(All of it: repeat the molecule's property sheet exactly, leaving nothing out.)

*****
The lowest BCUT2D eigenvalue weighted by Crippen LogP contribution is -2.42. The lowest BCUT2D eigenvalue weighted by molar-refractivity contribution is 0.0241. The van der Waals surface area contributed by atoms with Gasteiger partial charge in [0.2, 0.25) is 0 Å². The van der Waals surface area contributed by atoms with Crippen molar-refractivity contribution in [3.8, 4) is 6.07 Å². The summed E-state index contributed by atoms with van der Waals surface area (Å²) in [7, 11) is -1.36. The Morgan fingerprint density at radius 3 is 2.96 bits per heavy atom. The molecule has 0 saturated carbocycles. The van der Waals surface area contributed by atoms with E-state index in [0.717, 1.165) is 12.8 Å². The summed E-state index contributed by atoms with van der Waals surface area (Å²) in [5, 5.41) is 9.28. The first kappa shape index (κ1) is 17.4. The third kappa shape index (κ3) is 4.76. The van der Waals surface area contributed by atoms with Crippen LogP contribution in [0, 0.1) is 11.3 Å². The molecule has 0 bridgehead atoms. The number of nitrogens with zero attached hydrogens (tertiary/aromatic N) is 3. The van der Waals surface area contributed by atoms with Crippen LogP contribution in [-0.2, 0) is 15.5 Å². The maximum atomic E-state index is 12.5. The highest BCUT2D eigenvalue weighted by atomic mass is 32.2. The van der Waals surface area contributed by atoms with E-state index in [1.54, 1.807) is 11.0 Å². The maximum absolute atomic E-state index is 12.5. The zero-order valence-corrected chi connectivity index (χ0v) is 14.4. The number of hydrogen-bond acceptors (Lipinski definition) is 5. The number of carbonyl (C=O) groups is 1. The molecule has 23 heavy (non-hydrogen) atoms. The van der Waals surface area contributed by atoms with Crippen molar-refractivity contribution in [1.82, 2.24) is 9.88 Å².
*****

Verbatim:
The lowest BCUT2D eigenvalue weighted by Crippen LogP contribution is -2.42. The lowest BCUT2D eigenvalue weighted by molar-refractivity contribution is 0.0241. The van der Waals surface area contributed by atoms with Gasteiger partial charge in [0.2, 0.25) is 0 Å². The van der Waals surface area contributed by atoms with Crippen molar-refractivity contribution in [3.8, 4) is 6.07 Å². The summed E-state index contributed by atoms with van der Waals surface area (Å²) in [7, 11) is -1.36. The Morgan fingerprint density at radius 3 is 2.96 bits per heavy atom. The molecule has 0 saturated carbocycles. The van der Waals surface area contributed by atoms with E-state index in [0.717, 1.165) is 12.8 Å². The summed E-state index contributed by atoms with van der Waals surface area (Å²) in [5, 5.41) is 9.28. The first kappa shape index (κ1) is 17.4. The third kappa shape index (κ3) is 4.76. The van der Waals surface area contributed by atoms with Crippen LogP contribution in [0, 0.1) is 11.3 Å². The molecule has 0 bridgehead atoms. The number of nitrogens with zero attached hydrogens (tertiary/aromatic N) is 3. The van der Waals surface area contributed by atoms with Crippen LogP contribution in [-0.2, 0) is 15.5 Å². The maximum atomic E-state index is 12.5. The highest BCUT2D eigenvalue weighted by atomic mass is 32.2. The van der Waals surface area contributed by atoms with E-state index in [1.54, 1.807) is 11.0 Å². The maximum absolute atomic E-state index is 12.5. The zero-order valence-corrected chi connectivity index (χ0v) is 14.4. The number of hydrogen-bond acceptors (Lipinski definition) is 5. The number of carbonyl (C=O) groups is 1. The molecule has 23 heavy (non-hydrogen) atoms. The van der Waals surface area contributed by atoms with Crippen molar-refractivity contribution in [1.82, 2.24) is 9.88 Å².